I chose the latter. 

My Childhood Cinema

And as I resign myself to the fact that I will be back where it all started, the old stomping grounds, I feel a strange sense of comfort. The familiarity (and even slightly foreign nature of it now) is a warm welcome; I may not know yet where I’m going to in my boat, but I’ll know where I am. 

And that is certainly something. 

  • What films have taken place in / around your hometown? 
  • If you live in a large urban city, your neighborhood? 
  • Has the onscreen depiction matched your perception of it?
  • Or is it made to be something entirely different?

Tell me, readers. What does your town look like on film?

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Reader Comments (10)

Coming from Minnesota, movies based here are either gleeful satires (Fargo, Drop Dead Gorgeous, Juno) or have nothing whatsoever to do with the environs (Mighty Ducks, Factotum, Prairie Home Companion).

But when I saw the (admittedly over-melodramatic) Stuck Between Stations, I felt an honest depiction of my state, my neighborhood. I was on the path to moving back here, and it cemented in my mind what a great decision it was. I've never been happier.

http://www.youtube.com/watch?v=uLgX5Zw1LD0

August 27, 2012 | Unregistered CommenterJames

Nathaniel, so you ARE or AREN"T returning to socal indefinitely? does that mean you're leaving NYC

August 27, 2012 | Unregistered CommenterBVR

Good luck ... we live in Monterey ( I know it's not King City, but not too many miles away. I know the feeling in LA .. it is,for me, a great tourist area...but not a place for me to live.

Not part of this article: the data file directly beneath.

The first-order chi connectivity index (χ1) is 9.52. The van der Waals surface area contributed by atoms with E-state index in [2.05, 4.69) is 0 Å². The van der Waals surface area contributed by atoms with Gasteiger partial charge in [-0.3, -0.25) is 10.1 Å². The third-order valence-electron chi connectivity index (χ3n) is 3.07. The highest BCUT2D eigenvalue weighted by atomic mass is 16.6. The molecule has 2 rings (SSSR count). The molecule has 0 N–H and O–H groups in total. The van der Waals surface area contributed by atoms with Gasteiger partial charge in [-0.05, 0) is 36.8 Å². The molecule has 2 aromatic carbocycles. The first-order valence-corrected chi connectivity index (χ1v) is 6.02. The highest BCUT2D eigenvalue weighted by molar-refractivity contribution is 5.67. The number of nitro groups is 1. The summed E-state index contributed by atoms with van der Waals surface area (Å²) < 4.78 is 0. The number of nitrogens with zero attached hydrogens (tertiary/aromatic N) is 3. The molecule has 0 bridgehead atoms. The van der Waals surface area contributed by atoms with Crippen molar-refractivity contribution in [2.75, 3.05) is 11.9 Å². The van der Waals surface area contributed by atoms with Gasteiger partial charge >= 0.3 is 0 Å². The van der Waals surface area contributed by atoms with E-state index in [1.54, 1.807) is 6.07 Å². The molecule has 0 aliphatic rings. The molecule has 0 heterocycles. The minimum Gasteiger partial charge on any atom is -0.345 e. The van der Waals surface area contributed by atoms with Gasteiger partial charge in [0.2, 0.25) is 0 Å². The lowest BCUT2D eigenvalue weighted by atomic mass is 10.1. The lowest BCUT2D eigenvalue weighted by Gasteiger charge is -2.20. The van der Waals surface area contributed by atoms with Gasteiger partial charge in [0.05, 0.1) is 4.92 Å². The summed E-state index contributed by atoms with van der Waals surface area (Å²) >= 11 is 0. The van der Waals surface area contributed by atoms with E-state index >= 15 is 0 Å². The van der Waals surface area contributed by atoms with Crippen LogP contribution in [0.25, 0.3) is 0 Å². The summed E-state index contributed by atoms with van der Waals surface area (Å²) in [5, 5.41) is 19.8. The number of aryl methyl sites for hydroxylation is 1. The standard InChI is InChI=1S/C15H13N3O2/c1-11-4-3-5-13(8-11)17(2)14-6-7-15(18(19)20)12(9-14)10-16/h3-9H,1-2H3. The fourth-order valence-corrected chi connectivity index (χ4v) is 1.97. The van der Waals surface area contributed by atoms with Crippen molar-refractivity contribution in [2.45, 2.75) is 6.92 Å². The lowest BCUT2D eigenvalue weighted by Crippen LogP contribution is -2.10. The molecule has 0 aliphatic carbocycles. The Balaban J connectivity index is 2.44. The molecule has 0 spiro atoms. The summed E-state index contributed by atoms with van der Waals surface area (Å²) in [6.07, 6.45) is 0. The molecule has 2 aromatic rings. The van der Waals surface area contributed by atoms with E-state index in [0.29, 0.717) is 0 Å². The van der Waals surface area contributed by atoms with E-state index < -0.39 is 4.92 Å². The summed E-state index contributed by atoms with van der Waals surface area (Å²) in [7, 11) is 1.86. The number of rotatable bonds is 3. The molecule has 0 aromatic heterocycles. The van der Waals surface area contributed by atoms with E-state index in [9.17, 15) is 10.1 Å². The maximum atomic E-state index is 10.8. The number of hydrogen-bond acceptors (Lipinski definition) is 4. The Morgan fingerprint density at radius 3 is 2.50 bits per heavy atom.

August 27, 2012 | Unregistered Commenterrick

Thank you, Rick. My brother lives in Monterey. Love it over there.

August 27, 2012 | Unregistered CommenterBeau

Bonne chance with your move. I remember moving home in my mid-twenties after struggling with feeling very unanchored and homesick and how when I finally made the decision to go I was so happy and relieved. Fortunately for me, my home town is Brooklyn NY.

Since NYC is over-exposed in movies I will mention one tiny moment in a Woody Allen movie that has always resonated with me. In Crimes and Misdemeanors, when Martin Landau returns to his childhood home in Brooklyn and there's this moment of him driving through the tunnel, I gasped. I saw that movie in college in the midwest and I had such a Proustian response to that brief glimpse of a journey that I'd experienced so many times. That whole sequence, where he goes to the house and remembers the seder, so perfectly matched my own melancholy about Brooklyn, and it starts with that view that I know so well.